Education, Education, Innovation

By Jessica Smith

The best ideas to modernise education (and the TED talk to match)

Here are some of our favourite inspirational videos for the innovative educator — or even the student who wants to enact change for their own school or in the future. The goals and concepts in the videos may seem unachievable — but with small movements towards the big ideas, real change can be made to education. Linda Hill promoted the most innovative ideas in TED talks about business, so we were inspired to find the very best for educators.

Credit for all the videos goes to TED

Build the school for education — Design for change

Emily Pilloton, a designer, describes how she moved to rural Bertie County, North Carolina, to engage in a bold experiment of design-led community transformation. She’s teaching a class called ‘Studio H’ that engages students’ minds and bodies — the students’ design ideas for the school, and in the holiday, the ideas are brought into reality. She brought smart design and new opportunities to the poorest county in the state. By designing ‘with’, not ‘for’, learning is more reciprocal, exciting and effective. She improved the wider community around the school — and this, in turn, created a wider and more effective learning environment.

What can we do?

Build our schools and libraries with the students’ opinions — the building is for learning so should be inspired by the learners.

Appreciating the variety of student’s talents — Revolution

Sir Ken Robinson makes a persuasive case for a radical shift from standardized schools to personalized learning — schools should create conditions where kids’ natural talents can flourish. He preaches that you should enjoy what you learn and what you do — not endure it. His message is to fight against a one-size-fits-all education model and recognise the differences between individuals.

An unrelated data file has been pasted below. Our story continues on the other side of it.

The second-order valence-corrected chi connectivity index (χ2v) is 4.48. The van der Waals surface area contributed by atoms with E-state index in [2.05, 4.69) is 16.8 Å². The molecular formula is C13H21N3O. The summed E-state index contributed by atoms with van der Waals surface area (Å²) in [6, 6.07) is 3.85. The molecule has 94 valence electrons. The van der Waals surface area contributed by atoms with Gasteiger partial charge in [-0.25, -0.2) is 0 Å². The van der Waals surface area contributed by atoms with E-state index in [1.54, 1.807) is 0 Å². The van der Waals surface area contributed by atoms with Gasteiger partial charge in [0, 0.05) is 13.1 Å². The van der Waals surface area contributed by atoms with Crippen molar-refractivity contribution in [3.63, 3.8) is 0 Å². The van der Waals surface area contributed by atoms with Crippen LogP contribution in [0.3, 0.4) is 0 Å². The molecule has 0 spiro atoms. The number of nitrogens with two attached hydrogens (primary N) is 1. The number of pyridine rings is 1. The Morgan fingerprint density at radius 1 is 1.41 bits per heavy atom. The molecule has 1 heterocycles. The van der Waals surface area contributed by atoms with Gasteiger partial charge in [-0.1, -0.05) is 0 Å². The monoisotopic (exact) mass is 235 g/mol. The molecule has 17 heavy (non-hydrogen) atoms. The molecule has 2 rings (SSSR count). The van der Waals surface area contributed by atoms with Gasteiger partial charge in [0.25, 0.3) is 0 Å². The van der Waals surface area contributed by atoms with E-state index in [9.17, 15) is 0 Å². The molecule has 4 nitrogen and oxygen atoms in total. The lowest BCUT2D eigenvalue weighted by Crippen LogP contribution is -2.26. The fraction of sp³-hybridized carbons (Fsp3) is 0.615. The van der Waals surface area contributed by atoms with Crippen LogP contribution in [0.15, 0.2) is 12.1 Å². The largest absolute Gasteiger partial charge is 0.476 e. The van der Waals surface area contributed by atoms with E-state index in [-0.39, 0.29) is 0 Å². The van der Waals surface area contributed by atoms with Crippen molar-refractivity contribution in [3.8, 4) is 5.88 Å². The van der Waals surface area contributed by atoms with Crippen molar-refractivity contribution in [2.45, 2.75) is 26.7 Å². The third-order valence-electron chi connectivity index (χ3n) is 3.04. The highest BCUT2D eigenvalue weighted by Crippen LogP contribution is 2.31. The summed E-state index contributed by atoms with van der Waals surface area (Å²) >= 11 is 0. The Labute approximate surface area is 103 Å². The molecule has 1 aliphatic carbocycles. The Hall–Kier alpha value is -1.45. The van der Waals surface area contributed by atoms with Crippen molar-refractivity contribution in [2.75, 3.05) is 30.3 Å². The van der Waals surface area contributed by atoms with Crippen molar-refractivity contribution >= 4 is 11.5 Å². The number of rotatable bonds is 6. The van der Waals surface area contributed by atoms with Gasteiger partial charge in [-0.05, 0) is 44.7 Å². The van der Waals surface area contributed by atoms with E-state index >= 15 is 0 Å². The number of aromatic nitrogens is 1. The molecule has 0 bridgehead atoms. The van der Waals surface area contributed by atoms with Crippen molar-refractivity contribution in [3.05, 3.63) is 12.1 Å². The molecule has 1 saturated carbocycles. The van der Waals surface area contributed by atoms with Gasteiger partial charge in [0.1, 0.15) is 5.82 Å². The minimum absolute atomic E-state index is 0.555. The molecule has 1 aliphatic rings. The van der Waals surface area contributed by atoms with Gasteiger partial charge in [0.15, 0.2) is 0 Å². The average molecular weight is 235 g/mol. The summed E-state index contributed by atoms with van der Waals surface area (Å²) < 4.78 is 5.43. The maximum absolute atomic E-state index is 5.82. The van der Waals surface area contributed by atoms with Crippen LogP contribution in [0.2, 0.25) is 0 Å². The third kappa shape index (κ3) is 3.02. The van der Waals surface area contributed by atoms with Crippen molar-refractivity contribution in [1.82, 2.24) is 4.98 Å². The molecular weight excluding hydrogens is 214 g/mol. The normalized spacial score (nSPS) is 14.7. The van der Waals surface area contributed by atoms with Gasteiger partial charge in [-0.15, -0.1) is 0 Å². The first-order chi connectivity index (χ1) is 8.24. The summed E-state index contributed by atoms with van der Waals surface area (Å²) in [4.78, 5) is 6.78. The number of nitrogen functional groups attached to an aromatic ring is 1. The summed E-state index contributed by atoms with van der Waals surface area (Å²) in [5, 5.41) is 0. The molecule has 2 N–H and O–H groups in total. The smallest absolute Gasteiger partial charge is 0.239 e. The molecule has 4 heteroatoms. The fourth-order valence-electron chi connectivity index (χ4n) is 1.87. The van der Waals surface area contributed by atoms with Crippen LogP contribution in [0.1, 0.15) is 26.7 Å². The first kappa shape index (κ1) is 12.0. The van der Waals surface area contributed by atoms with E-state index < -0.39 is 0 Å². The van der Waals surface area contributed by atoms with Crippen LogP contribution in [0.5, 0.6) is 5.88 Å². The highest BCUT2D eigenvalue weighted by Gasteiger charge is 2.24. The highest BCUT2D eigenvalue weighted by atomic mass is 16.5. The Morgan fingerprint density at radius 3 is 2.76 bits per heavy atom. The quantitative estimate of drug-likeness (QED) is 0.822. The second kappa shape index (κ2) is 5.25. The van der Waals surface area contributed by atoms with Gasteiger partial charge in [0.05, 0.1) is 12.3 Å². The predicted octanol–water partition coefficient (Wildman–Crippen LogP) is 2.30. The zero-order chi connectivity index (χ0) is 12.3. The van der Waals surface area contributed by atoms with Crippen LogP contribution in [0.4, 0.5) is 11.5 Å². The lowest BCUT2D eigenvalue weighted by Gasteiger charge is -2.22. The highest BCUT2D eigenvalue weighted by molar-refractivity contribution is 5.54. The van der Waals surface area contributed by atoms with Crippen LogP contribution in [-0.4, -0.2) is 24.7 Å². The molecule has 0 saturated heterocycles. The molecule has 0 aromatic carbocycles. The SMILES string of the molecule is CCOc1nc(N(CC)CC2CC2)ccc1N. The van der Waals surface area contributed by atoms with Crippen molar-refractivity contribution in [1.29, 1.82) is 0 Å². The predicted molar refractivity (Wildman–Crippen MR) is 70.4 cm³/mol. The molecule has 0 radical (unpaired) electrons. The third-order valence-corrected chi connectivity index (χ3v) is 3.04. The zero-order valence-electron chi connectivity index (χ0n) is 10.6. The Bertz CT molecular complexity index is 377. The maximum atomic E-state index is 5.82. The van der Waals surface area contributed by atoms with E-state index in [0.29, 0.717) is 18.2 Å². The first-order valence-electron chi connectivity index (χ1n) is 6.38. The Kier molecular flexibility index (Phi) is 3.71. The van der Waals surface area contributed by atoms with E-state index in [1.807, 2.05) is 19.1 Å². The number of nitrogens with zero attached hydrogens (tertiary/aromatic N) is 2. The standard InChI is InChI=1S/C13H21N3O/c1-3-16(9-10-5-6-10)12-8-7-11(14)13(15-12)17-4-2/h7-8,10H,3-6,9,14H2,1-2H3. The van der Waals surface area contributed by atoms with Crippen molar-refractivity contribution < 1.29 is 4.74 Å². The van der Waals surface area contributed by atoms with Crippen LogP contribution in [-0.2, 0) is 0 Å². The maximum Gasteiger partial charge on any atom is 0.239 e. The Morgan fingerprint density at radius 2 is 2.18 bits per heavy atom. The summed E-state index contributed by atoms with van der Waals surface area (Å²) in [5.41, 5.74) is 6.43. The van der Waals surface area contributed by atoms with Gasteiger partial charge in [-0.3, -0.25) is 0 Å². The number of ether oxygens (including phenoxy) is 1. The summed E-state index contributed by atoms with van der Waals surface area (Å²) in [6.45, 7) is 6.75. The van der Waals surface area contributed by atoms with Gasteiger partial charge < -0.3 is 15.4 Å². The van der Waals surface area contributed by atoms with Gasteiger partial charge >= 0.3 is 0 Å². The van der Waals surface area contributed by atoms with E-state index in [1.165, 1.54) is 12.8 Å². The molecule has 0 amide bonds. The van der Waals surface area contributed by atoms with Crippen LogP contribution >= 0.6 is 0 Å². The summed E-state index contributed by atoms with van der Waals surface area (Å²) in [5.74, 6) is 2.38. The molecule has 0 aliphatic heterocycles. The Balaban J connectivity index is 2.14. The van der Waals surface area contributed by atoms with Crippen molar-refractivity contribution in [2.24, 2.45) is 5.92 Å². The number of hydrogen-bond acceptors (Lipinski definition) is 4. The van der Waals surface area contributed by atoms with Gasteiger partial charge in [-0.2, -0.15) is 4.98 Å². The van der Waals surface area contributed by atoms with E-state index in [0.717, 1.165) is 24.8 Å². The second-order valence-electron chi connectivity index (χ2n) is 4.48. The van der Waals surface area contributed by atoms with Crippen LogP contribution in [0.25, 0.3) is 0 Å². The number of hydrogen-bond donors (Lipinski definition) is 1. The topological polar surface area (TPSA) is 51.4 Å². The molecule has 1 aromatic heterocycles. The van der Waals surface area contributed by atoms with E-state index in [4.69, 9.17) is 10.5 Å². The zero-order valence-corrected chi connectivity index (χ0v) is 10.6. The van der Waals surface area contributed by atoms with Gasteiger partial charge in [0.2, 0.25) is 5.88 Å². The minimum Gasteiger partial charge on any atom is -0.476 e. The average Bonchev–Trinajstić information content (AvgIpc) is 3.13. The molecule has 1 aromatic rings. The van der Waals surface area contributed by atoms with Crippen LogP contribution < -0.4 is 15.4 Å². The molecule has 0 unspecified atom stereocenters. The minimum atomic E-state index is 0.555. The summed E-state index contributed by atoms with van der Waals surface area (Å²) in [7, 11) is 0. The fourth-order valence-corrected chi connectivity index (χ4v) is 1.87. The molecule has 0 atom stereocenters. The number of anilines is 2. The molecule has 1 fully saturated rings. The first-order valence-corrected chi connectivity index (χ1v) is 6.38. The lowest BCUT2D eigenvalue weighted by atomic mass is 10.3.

What can we do?

Appreciate differences in learning styles, intelligence and examination technique. Not every student will suit the same teaching style.

Using online resources — Using Video to reinvent education

Salman Khan’s ‘Khan Academy’ is an innovative online education service — a video series which covers everything from mathematics to History. Over 1 million people watch the videos a month. Videos can be paused, repeated and replayed — the teaching from the video adapts to the learner. This video tells the inspirational path of Khan, an ex-worker at hedge fund, who found how powerful his teaching was via YouTube. One result of these videos is ‘flipping the classroom’ — set the videos at home so a student can learn at their own pace, and then completing ‘homework’ style work in the classroom. The learning process moves at the rate the learner needs.

What can we do?

Experiment with resources and learning processes to make a unique teaching progress which fits the individual. The Office of Ed Tech preaches the importnace of personalised learning. Online resources revolutionise modern education — textbooks are online through Bibliotech, teaching is online through the Khan Academy — we can truly optimise learning through the internet.

Green education — ‘My green school dream’

The Green School, Bali — John Hardy’s sustainable dream

This talk is the inspirational story of the creation of a wholly green school in Bali. It is made of recycled materials, uses renewable energy and promotes awareness of the impact of humans on the world. Building style in Bali is not directly applicable to the UK, but the ethos and teaching style is inspirational. It promotes green education.

What can we do? Use online resources, minimise paper use, recycle, compost.

Cultivate curiosity — 3 Rules to Spark Learning

“Students questions are the seeds of real learning” — Ramsey Musallam. Musallam gives 3 rules to spark imagination and learning, and get students excited about learning — the rules have transformed how he teaches.

  1. Curiosity comes first — follow the interests of individuals
  2. Embrace the mess — the ugliness of learning.
  3. Practise reflection — learning deserves care and revision.

What can we do?

Follow his rules: allow students to pursue their own interests and appreciate the values of the individual.